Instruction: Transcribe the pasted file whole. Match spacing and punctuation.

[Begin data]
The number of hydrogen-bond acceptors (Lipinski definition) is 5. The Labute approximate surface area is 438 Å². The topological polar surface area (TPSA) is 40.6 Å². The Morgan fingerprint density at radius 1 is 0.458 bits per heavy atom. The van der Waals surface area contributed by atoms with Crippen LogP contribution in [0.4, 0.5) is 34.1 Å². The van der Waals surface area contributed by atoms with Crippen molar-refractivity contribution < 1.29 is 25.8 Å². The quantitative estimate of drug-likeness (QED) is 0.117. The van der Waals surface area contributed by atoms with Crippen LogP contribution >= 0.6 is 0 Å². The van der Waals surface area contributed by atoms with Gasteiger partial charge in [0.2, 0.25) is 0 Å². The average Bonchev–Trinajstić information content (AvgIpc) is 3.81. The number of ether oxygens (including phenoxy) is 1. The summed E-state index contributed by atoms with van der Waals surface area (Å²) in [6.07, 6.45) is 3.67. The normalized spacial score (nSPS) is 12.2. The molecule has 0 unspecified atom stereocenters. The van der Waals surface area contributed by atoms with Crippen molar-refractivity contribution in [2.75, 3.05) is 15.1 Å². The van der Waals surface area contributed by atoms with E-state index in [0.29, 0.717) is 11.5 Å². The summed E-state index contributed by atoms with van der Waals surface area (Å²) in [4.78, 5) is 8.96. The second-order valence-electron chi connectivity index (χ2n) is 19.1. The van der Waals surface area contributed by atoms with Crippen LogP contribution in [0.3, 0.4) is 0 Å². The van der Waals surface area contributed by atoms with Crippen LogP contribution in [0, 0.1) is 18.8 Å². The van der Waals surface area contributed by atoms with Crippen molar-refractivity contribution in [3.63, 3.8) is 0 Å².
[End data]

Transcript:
The number of hydrogen-bond acceptors (Lipinski definition) is 5. The Labute approximate surface area is 438 Å². The topological polar surface area (TPSA) is 40.6 Å². The Morgan fingerprint density at radius 1 is 0.458 bits per heavy atom. The van der Waals surface area contributed by atoms with Crippen LogP contribution in [0.4, 0.5) is 34.1 Å². The van der Waals surface area contributed by atoms with Crippen molar-refractivity contribution < 1.29 is 25.8 Å². The quantitative estimate of drug-likeness (QED) is 0.117. The van der Waals surface area contributed by atoms with Crippen LogP contribution >= 0.6 is 0 Å². The van der Waals surface area contributed by atoms with Gasteiger partial charge in [0.2, 0.25) is 0 Å². The average Bonchev–Trinajstić information content (AvgIpc) is 3.81. The number of ether oxygens (including phenoxy) is 1. The summed E-state index contributed by atoms with van der Waals surface area (Å²) in [6.07, 6.45) is 3.67. The normalized spacial score (nSPS) is 12.2. The molecule has 0 unspecified atom stereocenters. The van der Waals surface area contributed by atoms with Crippen molar-refractivity contribution in [2.75, 3.05) is 15.1 Å². The van der Waals surface area contributed by atoms with E-state index in [0.29, 0.717) is 11.5 Å². The summed E-state index contributed by atoms with van der Waals surface area (Å²) in [4.78, 5) is 8.96. The second-order valence-electron chi connectivity index (χ2n) is 19.1. The van der Waals surface area contributed by atoms with Crippen LogP contribution in [0.3, 0.4) is 0 Å². The van der Waals surface area contributed by atoms with Crippen LogP contribution in [0, 0.1) is 18.8 Å². The van der Waals surface area contributed by atoms with Crippen molar-refractivity contribution in [3.63, 3.8) is 0 Å².